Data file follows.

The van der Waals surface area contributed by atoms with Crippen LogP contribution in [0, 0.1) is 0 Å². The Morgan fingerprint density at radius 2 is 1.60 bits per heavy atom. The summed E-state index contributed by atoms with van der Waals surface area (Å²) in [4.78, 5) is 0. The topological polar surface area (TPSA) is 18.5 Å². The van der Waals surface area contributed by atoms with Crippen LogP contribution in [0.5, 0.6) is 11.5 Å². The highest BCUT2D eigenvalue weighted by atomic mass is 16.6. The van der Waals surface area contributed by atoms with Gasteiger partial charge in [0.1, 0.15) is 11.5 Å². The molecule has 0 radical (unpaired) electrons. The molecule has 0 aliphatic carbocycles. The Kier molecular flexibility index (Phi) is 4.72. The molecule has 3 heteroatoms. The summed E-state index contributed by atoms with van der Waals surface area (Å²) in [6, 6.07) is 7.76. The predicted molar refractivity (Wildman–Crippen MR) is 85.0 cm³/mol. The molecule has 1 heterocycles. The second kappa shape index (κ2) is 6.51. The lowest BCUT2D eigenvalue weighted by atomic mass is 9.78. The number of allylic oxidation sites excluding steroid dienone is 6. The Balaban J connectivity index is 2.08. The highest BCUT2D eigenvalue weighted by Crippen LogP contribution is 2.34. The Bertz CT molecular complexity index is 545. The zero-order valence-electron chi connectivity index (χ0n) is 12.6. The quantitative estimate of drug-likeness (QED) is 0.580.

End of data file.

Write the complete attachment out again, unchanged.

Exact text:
The van der Waals surface area contributed by atoms with Crippen LogP contribution in [0, 0.1) is 0 Å². The Morgan fingerprint density at radius 2 is 1.60 bits per heavy atom. The summed E-state index contributed by atoms with van der Waals surface area (Å²) in [4.78, 5) is 0. The topological polar surface area (TPSA) is 18.5 Å². The van der Waals surface area contributed by atoms with Crippen LogP contribution in [0.5, 0.6) is 11.5 Å². The highest BCUT2D eigenvalue weighted by atomic mass is 16.6. The van der Waals surface area contributed by atoms with Gasteiger partial charge in [0.1, 0.15) is 11.5 Å². The molecule has 0 radical (unpaired) electrons. The molecule has 0 aliphatic carbocycles. The Kier molecular flexibility index (Phi) is 4.72. The molecule has 3 heteroatoms. The summed E-state index contributed by atoms with van der Waals surface area (Å²) in [6, 6.07) is 7.76. The predicted molar refractivity (Wildman–Crippen MR) is 85.0 cm³/mol. The molecule has 1 heterocycles. The second kappa shape index (κ2) is 6.51. The lowest BCUT2D eigenvalue weighted by atomic mass is 9.78. The number of allylic oxidation sites excluding steroid dienone is 6. The Balaban J connectivity index is 2.08. The highest BCUT2D eigenvalue weighted by Crippen LogP contribution is 2.34. The Bertz CT molecular complexity index is 545. The zero-order valence-electron chi connectivity index (χ0n) is 12.6. The quantitative estimate of drug-likeness (QED) is 0.580.